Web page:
A US court is to review a jury’s decision to award Apple $1bn in damages in its patent dispute with rival Samsung.
Samsung wants the verdict overturned or the damages reduced, while Apple wants to increase the amount and ban some of Samsung’s devices, according to the BBC.
If the judge in the case does not order a retrial, Samsung is expected to challenge the verdict in the US appellate court and the US Supreme Court.
Samsung wants a retrial because it claims that jury foreman Velvin Hogan "deliberately concealed information" about a lawsuit he had been involved in against hard drive-maker Seagate nearly 20 years ago that resulted in him filing for bankruptcy.
Samsung subsequently bought a minority stake in the company.
Samsung’s lawyers have said: "This is the rare case where juror misconduct requires a new trial because the jury foreman withheld crucial information at the very moment it was most important that he reveal it."
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Samsung has also suggested Apple's lawyers might have known of the case but kept quiet "to gain a tactical advantage".
US legal experts say it is very unusual for a court to be willing to overturn a jury verdict, but courts have been willing to revisit verdicts in cases of juror misconduct, such as lying during the process of selecting and empanelling the jurors in open court.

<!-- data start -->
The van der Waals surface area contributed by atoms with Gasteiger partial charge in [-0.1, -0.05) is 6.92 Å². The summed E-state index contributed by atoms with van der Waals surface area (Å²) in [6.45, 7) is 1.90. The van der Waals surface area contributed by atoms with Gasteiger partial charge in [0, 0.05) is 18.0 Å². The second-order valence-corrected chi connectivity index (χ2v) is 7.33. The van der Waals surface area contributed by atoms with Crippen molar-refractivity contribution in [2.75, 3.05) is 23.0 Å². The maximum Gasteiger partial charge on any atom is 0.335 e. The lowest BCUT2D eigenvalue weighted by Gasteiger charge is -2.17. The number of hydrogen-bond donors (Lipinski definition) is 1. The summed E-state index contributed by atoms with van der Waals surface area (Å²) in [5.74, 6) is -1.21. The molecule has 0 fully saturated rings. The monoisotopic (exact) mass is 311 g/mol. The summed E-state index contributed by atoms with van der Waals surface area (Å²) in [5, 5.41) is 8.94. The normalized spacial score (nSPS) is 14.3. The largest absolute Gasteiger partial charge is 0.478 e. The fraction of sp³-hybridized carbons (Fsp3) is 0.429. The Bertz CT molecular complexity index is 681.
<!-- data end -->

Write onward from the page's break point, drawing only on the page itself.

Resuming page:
In a separate case brought by Apple in February, and countered soon afterwards by Samsung, the rivals are adding claims scheduled to be heard in a Northern California District Court in March 2014. Both claim the other is infringing eight mobile device patents.
In November, Samsung alleged that Apple’s iPad mini and the latest version of the iPod Touch infringed eight of its patents, and days later Apple asked the court to add Samsung's Galaxy S3, the Galaxy Note 2, the Galaxy Tab 8.9 Wi-Fi, the Galaxy Tab 2 10.1, the Galaxy Rugby Pro and the Galaxy S3 Mini.
The Galaxy S3 Mini is yet to be released in the US, while the other five devices have been released in the past two months.
"Apple has acted quickly and diligently to determine that these newly released products do infringe many of the same claims already asserted by Apple," the company said in the filing.
Samsung has not commented on Apple’s latest move, but its decision to add the iPad mini to its complaint followed a court order that Apple must disclose details of its patent-sharing deal with HTC.
Samsung asked the courts to order Apple to reveal the information because it was "almost certain" the deal covered some of the patents at the centre of its dispute with Apple.
Some analysts said the order to give Samsung access to details of Apple's deal with HTC may have a big effect on the legal battle between Samsung and Apple.
If there are similarities between the two disputes, analysts believe it will give Samsung an advantage in any future negotiations with Apple.